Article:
Oh, I know. Puns are the lowest rung on the ladder of humor. Never stopped me before. And being sort of a child of the 60’s (age 13 in 1969), I can say “hip” straight up. No pun. Just a regular old word with two connotative meanings. I use them both here. Efficient language. So there. We okay? Good. I’ll press on. And I reserve the right to fling down a pun at any time. Be ready.
“Hip.” The anatomical kind, a commonly accepted euphemism for the “butt” region (or “bum” if you’re Canadian). A new left one, to be precise. Replaced on Friday, July 11 at Central DuPage Hospital, Winfield, Illinois. It has been a blur since then. Hospitalized from July 11 to Monday, July 14, I had to re-learn how to move. I’ve needed the new hip for years as osteoarthritis gradually reduced my lateral movement to zero.
I adjusted and compensated, still earning the title “Limber Leaper” a few months ago after some physical antics during the “Harvey” play. I tried Charlie’s philosophy, “To truly laugh, you must be able to take your pain, and play with it!” – Charlie Chaplin. But over the last few years, I also had to give up the motorcycle design I prefer, could no longer ride a horse, and struggled in pain simply walking and standing from time to time.
“We can rebuild him. We have the technology.” That’s of course the big catch phrase uttered by character Oscar Goldman from “The Six Million Dollar Man” TV series. I began to see the benefit of being rebuilt and hey, I like gadgets. Let’s install one.
Overall, this hip replacement process was certainly a bigger deal than I had let cross my consciousness in the last few months. A 12-inch long incision closed by 27 staples is now solid evidence of that. As is the x-ray and diagram below of what actually transpired. Wow. My neighbor called me the “Bionic Man.” Yep, to some small degree I guess so. I just watched Colonel Steve Austin on TV the other day. We’re pals now. Kindred hip joints.
Pain. I had grown used to it. I forgot what it was like to have normal movement. In order to function, I gave up freedom of motion. I was actually caged ever so gradually and didn’t even fully realize it. There was never a good time to deal with it. I got cortisone steroid shots in the hip joint over the last year or so to buy time to take action roles in plays and keep a few steps ahead of my grandkids. I finally just decided to get it done. My timing “stunk like yesterday’s diapers” because of everything else going on around me. Oh well.
Funny how that is. How pain becomes normal. It sneaks in to be a daily presence, doing its quiet job of robbing feelings of wellness and freedom. Sad, really. And I know that’s true of other types of pain…physical and emotional. Both equally debilitating. Both heart-shackling joy busters. Even as I began physical therapy for my new hip at home, I quickly noticed how I could now move better in certain directions than I had in years. I forgot what that was like. Exciting! Unleashed!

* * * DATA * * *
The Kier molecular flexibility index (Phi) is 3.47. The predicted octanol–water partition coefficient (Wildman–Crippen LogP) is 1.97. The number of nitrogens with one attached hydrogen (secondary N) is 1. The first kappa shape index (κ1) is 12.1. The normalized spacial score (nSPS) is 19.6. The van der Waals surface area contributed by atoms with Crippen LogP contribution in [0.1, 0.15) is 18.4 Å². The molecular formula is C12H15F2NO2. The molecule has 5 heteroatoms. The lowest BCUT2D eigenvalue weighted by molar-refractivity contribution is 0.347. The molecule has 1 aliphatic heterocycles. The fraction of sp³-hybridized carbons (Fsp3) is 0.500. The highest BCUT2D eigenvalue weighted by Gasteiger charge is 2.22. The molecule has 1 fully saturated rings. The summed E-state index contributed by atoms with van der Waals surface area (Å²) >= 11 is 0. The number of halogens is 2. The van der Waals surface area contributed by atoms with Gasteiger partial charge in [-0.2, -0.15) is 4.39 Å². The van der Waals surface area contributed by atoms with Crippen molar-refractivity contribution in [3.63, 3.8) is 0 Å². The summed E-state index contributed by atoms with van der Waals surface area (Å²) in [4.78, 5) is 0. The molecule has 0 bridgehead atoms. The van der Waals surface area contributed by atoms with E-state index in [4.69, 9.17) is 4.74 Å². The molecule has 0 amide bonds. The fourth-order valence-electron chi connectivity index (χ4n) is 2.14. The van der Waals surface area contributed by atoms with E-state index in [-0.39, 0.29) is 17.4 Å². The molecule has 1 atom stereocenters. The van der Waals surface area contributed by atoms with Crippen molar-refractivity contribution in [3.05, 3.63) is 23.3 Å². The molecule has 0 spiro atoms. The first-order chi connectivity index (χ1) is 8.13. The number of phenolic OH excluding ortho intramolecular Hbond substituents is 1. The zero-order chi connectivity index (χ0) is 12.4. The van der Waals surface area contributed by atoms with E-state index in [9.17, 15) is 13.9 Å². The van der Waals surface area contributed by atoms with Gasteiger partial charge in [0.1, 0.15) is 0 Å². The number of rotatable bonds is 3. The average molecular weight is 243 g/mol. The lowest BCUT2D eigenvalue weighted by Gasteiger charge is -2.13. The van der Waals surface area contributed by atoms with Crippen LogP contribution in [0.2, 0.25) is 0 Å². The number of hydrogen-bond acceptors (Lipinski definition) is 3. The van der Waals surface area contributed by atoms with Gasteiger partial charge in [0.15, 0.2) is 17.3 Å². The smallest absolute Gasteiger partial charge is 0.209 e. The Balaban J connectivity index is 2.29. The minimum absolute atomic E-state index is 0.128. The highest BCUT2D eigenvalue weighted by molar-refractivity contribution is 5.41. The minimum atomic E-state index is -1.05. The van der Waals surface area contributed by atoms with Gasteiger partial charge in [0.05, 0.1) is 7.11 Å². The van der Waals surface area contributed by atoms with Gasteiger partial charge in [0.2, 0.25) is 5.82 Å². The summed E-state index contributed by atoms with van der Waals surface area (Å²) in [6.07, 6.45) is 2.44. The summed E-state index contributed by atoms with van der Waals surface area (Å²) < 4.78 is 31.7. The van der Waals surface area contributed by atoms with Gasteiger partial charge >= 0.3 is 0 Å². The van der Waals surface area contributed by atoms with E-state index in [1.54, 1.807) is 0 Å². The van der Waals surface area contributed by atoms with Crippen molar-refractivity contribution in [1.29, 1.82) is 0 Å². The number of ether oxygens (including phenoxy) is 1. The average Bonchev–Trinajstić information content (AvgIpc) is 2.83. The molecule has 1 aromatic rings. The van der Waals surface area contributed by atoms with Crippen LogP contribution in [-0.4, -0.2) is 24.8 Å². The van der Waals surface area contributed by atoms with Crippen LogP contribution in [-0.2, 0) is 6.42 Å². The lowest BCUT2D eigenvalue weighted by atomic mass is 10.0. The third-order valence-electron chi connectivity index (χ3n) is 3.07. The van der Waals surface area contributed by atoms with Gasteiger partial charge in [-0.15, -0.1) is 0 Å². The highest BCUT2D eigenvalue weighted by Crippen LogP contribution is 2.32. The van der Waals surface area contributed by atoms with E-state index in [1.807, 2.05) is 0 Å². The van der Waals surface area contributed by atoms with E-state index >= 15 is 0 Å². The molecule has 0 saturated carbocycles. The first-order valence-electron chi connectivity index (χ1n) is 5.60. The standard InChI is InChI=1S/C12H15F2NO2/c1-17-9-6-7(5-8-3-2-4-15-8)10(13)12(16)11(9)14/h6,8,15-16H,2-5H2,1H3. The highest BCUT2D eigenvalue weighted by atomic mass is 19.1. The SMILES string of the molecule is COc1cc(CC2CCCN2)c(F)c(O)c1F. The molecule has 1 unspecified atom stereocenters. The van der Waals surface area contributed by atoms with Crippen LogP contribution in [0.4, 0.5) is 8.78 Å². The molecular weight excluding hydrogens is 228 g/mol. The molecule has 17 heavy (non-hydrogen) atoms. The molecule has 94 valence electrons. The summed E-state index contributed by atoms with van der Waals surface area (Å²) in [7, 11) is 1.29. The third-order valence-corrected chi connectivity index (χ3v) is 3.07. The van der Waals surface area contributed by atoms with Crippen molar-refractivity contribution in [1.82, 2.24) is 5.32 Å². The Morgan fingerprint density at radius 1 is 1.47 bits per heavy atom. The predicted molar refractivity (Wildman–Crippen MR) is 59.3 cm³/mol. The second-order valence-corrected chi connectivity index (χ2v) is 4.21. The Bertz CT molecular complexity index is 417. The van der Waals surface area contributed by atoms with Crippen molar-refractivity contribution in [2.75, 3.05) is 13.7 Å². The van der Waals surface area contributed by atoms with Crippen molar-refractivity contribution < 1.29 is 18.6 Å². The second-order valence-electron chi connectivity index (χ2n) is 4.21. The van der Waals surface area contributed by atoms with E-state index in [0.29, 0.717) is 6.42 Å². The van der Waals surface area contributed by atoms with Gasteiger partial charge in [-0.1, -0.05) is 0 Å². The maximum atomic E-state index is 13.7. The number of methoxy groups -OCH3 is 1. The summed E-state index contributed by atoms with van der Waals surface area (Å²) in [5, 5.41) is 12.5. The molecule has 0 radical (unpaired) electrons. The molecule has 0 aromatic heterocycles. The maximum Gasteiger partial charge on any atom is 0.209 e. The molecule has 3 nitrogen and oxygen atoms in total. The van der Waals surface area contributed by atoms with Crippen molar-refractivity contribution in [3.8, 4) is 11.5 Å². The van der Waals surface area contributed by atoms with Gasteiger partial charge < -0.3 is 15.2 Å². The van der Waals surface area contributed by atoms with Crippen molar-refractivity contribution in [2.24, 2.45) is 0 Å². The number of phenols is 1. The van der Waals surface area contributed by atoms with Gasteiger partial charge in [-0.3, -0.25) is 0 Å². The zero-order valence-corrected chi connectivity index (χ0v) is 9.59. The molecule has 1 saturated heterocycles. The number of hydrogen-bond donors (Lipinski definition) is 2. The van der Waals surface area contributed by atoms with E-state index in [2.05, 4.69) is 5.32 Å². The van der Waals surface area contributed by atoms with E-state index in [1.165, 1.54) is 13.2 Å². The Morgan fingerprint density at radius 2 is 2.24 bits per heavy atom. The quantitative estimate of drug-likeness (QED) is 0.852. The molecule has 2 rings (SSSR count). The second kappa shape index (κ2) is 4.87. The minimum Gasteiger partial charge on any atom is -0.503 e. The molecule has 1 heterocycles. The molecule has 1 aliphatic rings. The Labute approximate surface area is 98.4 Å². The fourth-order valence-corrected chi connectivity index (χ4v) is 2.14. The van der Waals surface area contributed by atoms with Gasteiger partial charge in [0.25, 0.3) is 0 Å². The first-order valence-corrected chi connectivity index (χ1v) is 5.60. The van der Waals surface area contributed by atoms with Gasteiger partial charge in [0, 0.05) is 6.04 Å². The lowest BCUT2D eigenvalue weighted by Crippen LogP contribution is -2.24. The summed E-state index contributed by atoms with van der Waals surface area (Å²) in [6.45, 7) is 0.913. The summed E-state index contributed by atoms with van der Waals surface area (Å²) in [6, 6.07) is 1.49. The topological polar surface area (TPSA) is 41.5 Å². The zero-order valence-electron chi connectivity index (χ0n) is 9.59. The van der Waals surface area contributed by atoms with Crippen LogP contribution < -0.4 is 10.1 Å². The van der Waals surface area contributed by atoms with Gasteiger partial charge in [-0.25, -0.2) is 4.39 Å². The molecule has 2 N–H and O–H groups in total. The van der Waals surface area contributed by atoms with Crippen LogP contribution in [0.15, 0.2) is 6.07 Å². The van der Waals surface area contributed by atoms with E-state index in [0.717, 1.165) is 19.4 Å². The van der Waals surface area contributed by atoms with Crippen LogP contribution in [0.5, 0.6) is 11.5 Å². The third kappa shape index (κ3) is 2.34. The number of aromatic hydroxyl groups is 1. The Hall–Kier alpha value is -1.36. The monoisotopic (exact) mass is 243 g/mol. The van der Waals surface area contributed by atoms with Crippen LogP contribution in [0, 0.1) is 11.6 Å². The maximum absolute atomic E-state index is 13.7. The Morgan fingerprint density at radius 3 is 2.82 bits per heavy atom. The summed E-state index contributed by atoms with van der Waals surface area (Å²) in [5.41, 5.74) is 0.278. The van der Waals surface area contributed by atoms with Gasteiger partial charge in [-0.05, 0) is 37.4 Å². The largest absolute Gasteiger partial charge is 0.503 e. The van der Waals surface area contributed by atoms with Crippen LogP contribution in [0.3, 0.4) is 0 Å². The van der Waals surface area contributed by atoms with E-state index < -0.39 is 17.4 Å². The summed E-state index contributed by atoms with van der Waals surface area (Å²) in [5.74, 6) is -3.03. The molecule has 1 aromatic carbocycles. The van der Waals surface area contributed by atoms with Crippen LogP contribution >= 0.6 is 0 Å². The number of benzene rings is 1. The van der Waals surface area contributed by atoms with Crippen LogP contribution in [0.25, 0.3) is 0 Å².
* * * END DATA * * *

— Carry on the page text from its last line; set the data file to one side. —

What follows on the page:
My surgeon said the bone he removed “looked horrendous.” I had been packing around a hip socket that looked horrendous, affecting not just my hip but also all surrounding muscles and my back. So true of the far-reaching impact of pain. I asked to keep the actual bone they removed. Yes, I really did ask. They said “no.” Too bad. It would have been a good reminder to address pain as soon as I can, taking steps to end it when possible. The original x-ray showed what looked like an explosion…a bomb dropped dead on target in my left hip socket, effectively blocking any side-to-side movement with bone spurs.
So two weeks past surgery, I graduated from home nurse and physical therapy visits. The word from them is that I have done very well so far, and am capable of movement for someone four weeks post surgery instead of two. Good.I had to use a walker at first. Oh, By the way. Another definition of “hip” is “having or showing awareness of or involvement in the newest developments or styles; very fashionable; trendy” (Webster). So I did what I had to do. Picked out a nice metallic blue Team America Super-Stunt Dirt Walker to match my Mustang GT and customized it with some Ford decals. I got a bright red United States Marine Corps “Semper Fi” cane for negotiating stairs and whacking bad guys.
And I had big fun at Target when an elderly lady insisted I take one of the electric scooters. I folded up my walker and took off. Rammed into a shelf unit or two and challenged another cart jockey to a race. I won by default. No fun in that! And while it’s been going well, I’m now officially antsy. My surgeon appointment yesterday, Monday, was to be my ticket back to near normalcy with driving restored along with outpatient physical therapy. Big plans here. Vroom!
Talk about a roller coaster. Monday, July 28. The day began with the highest of hopes and excitement. I bounced out of bed feeling great…got to my doctor appointment early. A quick x-ray, all those staples removed, and a great report from my surgeon sent me out of there casting away the walker and using the cane only when fatigued. Driving a car only a few days away. I got home and buzzed around getting ready for some errands and my first outpatient physical therapy appointment.